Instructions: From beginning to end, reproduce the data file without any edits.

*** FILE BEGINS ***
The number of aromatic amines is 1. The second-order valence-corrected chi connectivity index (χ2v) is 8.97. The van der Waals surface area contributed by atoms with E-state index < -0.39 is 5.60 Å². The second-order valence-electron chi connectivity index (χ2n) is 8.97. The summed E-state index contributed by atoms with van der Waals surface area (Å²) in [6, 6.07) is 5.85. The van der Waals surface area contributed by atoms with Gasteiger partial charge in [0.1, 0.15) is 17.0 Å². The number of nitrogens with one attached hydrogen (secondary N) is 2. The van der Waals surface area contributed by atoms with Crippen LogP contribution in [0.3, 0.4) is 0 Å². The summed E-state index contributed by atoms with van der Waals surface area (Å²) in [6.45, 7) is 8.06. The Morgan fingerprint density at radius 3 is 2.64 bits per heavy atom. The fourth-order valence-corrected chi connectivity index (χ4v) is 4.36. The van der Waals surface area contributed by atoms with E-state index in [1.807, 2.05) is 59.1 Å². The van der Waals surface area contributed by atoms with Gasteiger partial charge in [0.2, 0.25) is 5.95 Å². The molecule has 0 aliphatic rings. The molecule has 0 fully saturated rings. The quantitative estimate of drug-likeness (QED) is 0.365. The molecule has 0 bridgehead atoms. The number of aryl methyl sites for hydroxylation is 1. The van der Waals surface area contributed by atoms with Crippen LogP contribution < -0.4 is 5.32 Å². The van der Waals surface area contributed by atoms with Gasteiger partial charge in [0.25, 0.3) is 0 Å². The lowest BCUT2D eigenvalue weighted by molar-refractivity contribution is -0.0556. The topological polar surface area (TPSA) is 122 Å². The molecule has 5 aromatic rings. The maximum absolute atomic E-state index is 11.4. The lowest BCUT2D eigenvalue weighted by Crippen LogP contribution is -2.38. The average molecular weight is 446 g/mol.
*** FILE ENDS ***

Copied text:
The number of aromatic amines is 1. The second-order valence-corrected chi connectivity index (χ2v) is 8.97. The van der Waals surface area contributed by atoms with E-state index < -0.39 is 5.60 Å². The second-order valence-electron chi connectivity index (χ2n) is 8.97. The summed E-state index contributed by atoms with van der Waals surface area (Å²) in [6, 6.07) is 5.85. The van der Waals surface area contributed by atoms with Gasteiger partial charge in [0.1, 0.15) is 17.0 Å². The number of nitrogens with one attached hydrogen (secondary N) is 2. The van der Waals surface area contributed by atoms with Crippen LogP contribution in [0.3, 0.4) is 0 Å². The summed E-state index contributed by atoms with van der Waals surface area (Å²) in [6.45, 7) is 8.06. The Morgan fingerprint density at radius 3 is 2.64 bits per heavy atom. The fourth-order valence-corrected chi connectivity index (χ4v) is 4.36. The van der Waals surface area contributed by atoms with E-state index in [1.807, 2.05) is 59.1 Å². The van der Waals surface area contributed by atoms with Gasteiger partial charge in [0.2, 0.25) is 5.95 Å². The molecule has 0 aliphatic rings. The molecule has 0 fully saturated rings. The quantitative estimate of drug-likeness (QED) is 0.365. The molecule has 0 bridgehead atoms. The number of aryl methyl sites for hydroxylation is 1. The van der Waals surface area contributed by atoms with Crippen LogP contribution < -0.4 is 5.32 Å². The van der Waals surface area contributed by atoms with Gasteiger partial charge in [0.25, 0.3) is 0 Å². The lowest BCUT2D eigenvalue weighted by molar-refractivity contribution is -0.0556. The topological polar surface area (TPSA) is 122 Å². The molecule has 5 aromatic rings. The maximum absolute atomic E-state index is 11.4. The lowest BCUT2D eigenvalue weighted by Crippen LogP contribution is -2.38. The average molecular weight is 446 g/mol.